The United States ten-dollar bill ($10) is a denomination of United States currency. The first U.S. Secretary of the Treasury (1789–95), Alexander Hamilton, is currently featured on the obverse of the bill, while the U.S. Treasury Building is featured on the reverse. Hamilton is one of two non-presidents featured on currently issued U.S. bills, the other being Benjamin Franklin on the $100 bill. Large size note history includes 1869: A new $10 United States Note was issued with a portrait of Daniel Webster on the left and an allegorical representation of Pocahontas being presented to the Royal Court of England on the right side of the obverse. This note is nicknamed a "jackass note" because the eagle on the front looks like a donkey when the note is turned upside down. Small size note history includes 1942: Special World War II currency was issued. hawaii was overprinted on the front and back of the $10 Federal Reserve Note, and the seal and serial numbers were changed to brown. This was done so that the currency could be declared worthless in case of Japanese invasion. A $10 Silver Certificate was printed with a yellow instead of blue treasury seal; these notes were given to U.S. troops in North Africa. These notes, too, could be declared worthless if seized by the enemy. Read more history and see pictures at http://en.wikipedia.org/wiki/United_States_ten-dollar_bill
A woman will appear on redesigned $10 bill in 2020. Who will it be? Will it be Susan B. Anthony or Harriet Tubman? Eleanor Roosevelt or Rosa Parks? Or another important woman from American history? These will be among the names the nation ponders after the Obama administration’s announcement on June 17, 2015 that a woman will be featured on the $10 bill, the first time in well over a century that a female portrait will grace the United States’ paper money. The redesigned bill will be unveiled in 2020 to celebrate the 100th anniversary of the right of women to vote. The Treasury Department is launching a massive public campaign to solicit suggestions through social media and town halls for what the bill should look like and who should be on it. http://www.washingtonpost.com/business/economy/woman-to-appear-on-10-bill-in-2020/2015/06/17/90f7c3ee-153c-11e5-89f3-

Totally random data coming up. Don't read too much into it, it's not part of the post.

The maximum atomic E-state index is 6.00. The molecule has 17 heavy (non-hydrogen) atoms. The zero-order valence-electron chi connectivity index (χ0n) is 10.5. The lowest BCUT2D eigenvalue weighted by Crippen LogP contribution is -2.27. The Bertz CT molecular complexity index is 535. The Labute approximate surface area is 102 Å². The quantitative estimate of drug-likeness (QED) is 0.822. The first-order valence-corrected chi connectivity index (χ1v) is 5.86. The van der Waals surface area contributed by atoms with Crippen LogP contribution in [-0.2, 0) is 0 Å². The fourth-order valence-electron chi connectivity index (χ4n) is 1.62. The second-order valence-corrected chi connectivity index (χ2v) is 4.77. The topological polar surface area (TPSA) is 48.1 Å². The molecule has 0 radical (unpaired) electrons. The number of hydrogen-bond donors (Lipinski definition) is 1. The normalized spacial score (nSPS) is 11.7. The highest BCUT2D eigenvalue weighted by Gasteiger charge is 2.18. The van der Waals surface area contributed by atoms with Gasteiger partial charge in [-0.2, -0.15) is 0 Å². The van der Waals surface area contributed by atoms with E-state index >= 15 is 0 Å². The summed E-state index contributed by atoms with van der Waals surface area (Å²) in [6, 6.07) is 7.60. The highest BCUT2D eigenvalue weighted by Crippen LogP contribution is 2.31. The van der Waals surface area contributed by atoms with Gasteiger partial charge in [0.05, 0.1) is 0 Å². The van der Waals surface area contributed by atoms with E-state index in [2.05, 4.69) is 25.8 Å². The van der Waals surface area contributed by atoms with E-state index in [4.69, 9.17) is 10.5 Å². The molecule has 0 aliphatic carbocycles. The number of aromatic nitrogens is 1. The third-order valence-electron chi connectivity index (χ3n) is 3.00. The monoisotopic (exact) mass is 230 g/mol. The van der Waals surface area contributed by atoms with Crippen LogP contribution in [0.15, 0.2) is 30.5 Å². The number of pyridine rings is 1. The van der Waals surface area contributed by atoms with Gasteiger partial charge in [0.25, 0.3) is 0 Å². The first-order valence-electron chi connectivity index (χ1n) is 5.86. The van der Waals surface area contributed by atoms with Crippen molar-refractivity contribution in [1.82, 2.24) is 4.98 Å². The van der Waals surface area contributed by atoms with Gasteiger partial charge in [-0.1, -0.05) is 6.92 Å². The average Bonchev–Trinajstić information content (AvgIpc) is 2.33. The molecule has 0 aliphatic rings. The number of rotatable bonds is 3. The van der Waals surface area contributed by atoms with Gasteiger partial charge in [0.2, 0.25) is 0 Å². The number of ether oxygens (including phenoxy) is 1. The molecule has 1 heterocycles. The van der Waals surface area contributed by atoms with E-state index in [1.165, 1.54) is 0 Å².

Crater Lake is a caldera lake in the western United States, located in south-central Oregon. It is the main feature of Crater Lake National Park and is famous for its deep blue color and water clarity. The lake partly fills a nearly 2,148-foot-deep caldera that was formed around 7,700 years ago by the collapse of the volcano Mount Mazama. There are no rivers flowing into or out of the lake; the evaporation is compensated for by rain and snowfall at a rate such that the total amount of water is replaced every 250 years. At 1,943 feet, the lake is the deepest in the United States, and the seventh or ninth deepest in the world, depending on whether average or maximum depth is measured. Crater Lake is also known for the "Old Man of the Lake", a full-sized tree which is now a stump that has been bobbing vertically in the lake for over a century. The low temperature of the water has slowed the decomposition of the wood, hence the longevity of the bobbing tree. Two islands are in Crater Lake; Wizard Island formed from a cinder cone that erupted after Crater Lake began to fill with water, and the smaller Phantom Ship has seven different trees living on it. There are also colonies of violet green swallows and several varieties of wildflowers and lichens living there. While having no indigenous fish population, the lake was stocked from 1888 to 1941 with a variety of fish. Several species have formed self-sustaining populations. http://en.wikipedia.org/wiki/Crater_Lake See 15 of the most beautiful crater lakes in the world at http://twistedsifter.com/2012/05/the-most-beautiful-crater-lakes-in-the-world/ Find lists of volcanic, meteor, artificial, and crater lakes of unclear origin at http://en.wikipedia.org/wiki/Crater_lake